- Knowingly False Statement: If Tim repeats a lie but does not know that the statement is a lie, Tim has not made a false statement, even if he did not think the statement was entirely true.
- Causation: This element is very complex. And, it is the main idea behind the meaning of false pretenses. The trickster must intend that the victim rely on the statement, and the victim must, in fact, rely on the statement. This false statement must be the primary reason the victim transferred title of the item to the trickster. As if all that is not enough, the victim must reasonably believe that the false statement was true.
- Title Transfer: Larceny by false pretenses, embezzlement, and larceny by trick are all similar offenses. Larceny by false pretenses is the only one which requires a title transfer, and not just a possession transfer.
In Maricopa County, prosecutors usually only press larceny by false pretenses charges in very limited circumstances, such as obtaining money by impersonating another person or obtaining credit by lying about past or present financial circumstances.
Since larceny by trick and larceny by false pretenses are both property crimes, several non-jail dispositions may be available. In State v. Johnson, the defendant was sentenced to prison not because of the enormity of the scheme, but because he had some prior convictions.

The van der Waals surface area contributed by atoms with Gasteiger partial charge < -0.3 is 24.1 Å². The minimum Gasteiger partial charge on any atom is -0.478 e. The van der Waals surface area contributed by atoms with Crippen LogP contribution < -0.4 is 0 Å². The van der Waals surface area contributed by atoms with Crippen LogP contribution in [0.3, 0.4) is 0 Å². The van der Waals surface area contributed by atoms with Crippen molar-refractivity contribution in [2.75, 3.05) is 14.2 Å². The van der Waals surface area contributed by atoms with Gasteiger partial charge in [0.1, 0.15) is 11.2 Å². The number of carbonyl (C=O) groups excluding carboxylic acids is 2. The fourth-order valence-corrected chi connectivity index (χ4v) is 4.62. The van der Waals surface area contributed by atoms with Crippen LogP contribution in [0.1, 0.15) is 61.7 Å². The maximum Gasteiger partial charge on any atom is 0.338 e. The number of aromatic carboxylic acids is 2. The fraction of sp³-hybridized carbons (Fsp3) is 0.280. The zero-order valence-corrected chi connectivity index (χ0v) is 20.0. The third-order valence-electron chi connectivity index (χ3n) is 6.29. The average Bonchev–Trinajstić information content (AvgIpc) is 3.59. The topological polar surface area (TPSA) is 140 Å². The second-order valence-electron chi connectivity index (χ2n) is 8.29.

If the defendant has a clean criminal record, pretrial diversion is usually available. Exact program requirements vary in different courts. Generally, however, if the defendant pays restitution and completes some other program requirements, such as community service, prosecutors may lessen or possibly dismiss the charges.
So, defendants who complete pretrial diversion have no conviction record, but they do have an arrest record. In the future, if anyone asks about the arrest record, a simple explanation like “I hired a lawyer and the lawyer took care of it” can often satisfy as an answer for the inquirer.
Deferred disposition produces a similar result. This option may be available if the defendant has a criminal record that’s both very minor and unrelated to larceny. If the defendant completes probation, the judge dismisses the case. Probation in a larceny by trick case is usually at least several months. Common conditions include reporting to a probation officer, paying fines and fees, and staying out of trouble with the law.
If the prosecutor does not offer deferred disposition, an open plea may be an option. During these proceedings, defendants plead guilty and almost literally throw themselves on the mercy of the court. The judge often hears from character and other witnesses before passing sentence.
These options may be unavailable if the defendant does not secure a pretrial release by working with a bonding agent at Sanctuary Bail Bonds (Phoenix bail bonds). Defendants who do arrange to get free on bond and remain in jail often feel pressure to accept unfavorable plea bargains just to get it over with. This can have a lasting negative impact on your life that you may not be able to predict while you are waiting for trial. It is in your best interest to contact Sanctuary Bail Bonds for more information about larceny and larceny jail release options. We offer FREE professional bail bond consultation and offer compassionate and fast bail bond release throughout the state of Arizona and our award-winning professional bonding services are available 24/7. We take the time to listen and we are your friend! Contact us at (602) 224-5247 or (602) BAIL-247. To learn more visit our FAQ-page.